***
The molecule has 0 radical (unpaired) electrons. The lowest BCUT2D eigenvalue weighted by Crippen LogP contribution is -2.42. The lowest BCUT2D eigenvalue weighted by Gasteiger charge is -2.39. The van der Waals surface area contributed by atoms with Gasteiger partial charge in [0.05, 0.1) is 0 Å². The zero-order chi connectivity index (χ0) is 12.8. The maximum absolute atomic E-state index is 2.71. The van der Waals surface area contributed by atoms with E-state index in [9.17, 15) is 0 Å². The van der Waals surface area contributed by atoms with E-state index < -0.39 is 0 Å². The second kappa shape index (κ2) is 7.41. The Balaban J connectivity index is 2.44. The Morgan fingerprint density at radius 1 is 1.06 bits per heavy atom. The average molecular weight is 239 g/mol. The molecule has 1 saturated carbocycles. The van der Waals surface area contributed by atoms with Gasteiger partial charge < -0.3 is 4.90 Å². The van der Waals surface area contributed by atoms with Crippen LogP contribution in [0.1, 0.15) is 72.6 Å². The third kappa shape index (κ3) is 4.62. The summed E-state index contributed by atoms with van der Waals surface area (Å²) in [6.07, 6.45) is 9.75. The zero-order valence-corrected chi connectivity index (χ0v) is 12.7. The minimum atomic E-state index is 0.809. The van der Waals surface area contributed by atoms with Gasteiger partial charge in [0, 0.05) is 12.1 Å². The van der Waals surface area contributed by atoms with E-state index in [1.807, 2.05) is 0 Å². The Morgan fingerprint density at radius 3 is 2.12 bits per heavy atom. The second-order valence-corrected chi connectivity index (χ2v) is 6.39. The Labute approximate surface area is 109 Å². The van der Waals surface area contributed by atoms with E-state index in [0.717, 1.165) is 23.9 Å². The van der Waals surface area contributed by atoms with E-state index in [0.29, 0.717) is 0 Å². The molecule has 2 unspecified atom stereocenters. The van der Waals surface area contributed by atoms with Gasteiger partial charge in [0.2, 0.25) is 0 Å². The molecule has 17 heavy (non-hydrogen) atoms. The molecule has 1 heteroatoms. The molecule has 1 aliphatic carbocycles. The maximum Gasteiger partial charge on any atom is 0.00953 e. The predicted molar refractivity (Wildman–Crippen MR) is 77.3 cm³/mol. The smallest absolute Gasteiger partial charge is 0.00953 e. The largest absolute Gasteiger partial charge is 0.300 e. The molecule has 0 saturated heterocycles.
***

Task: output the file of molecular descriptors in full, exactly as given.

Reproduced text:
The molecule has 0 radical (unpaired) electrons. The lowest BCUT2D eigenvalue weighted by Crippen LogP contribution is -2.42. The lowest BCUT2D eigenvalue weighted by Gasteiger charge is -2.39. The van der Waals surface area contributed by atoms with Gasteiger partial charge in [0.05, 0.1) is 0 Å². The zero-order chi connectivity index (χ0) is 12.8. The maximum absolute atomic E-state index is 2.71. The van der Waals surface area contributed by atoms with E-state index in [9.17, 15) is 0 Å². The van der Waals surface area contributed by atoms with E-state index < -0.39 is 0 Å². The second kappa shape index (κ2) is 7.41. The Balaban J connectivity index is 2.44. The Morgan fingerprint density at radius 1 is 1.06 bits per heavy atom. The average molecular weight is 239 g/mol. The molecule has 1 saturated carbocycles. The van der Waals surface area contributed by atoms with Gasteiger partial charge < -0.3 is 4.90 Å². The van der Waals surface area contributed by atoms with Crippen LogP contribution in [0.1, 0.15) is 72.6 Å². The third kappa shape index (κ3) is 4.62. The summed E-state index contributed by atoms with van der Waals surface area (Å²) in [6.07, 6.45) is 9.75. The zero-order valence-corrected chi connectivity index (χ0v) is 12.7. The minimum atomic E-state index is 0.809. The van der Waals surface area contributed by atoms with Gasteiger partial charge in [0, 0.05) is 12.1 Å². The van der Waals surface area contributed by atoms with E-state index in [1.807, 2.05) is 0 Å². The Morgan fingerprint density at radius 3 is 2.12 bits per heavy atom. The second-order valence-corrected chi connectivity index (χ2v) is 6.39. The Labute approximate surface area is 109 Å². The van der Waals surface area contributed by atoms with E-state index in [0.717, 1.165) is 23.9 Å². The van der Waals surface area contributed by atoms with E-state index in [0.29, 0.717) is 0 Å². The molecule has 2 unspecified atom stereocenters. The van der Waals surface area contributed by atoms with Gasteiger partial charge in [0.2, 0.25) is 0 Å². The molecule has 17 heavy (non-hydrogen) atoms. The molecule has 1 heteroatoms. The molecule has 1 aliphatic carbocycles. The maximum Gasteiger partial charge on any atom is 0.00953 e. The predicted molar refractivity (Wildman–Crippen MR) is 77.3 cm³/mol. The smallest absolute Gasteiger partial charge is 0.00953 e. The largest absolute Gasteiger partial charge is 0.300 e. The molecule has 0 saturated heterocycles.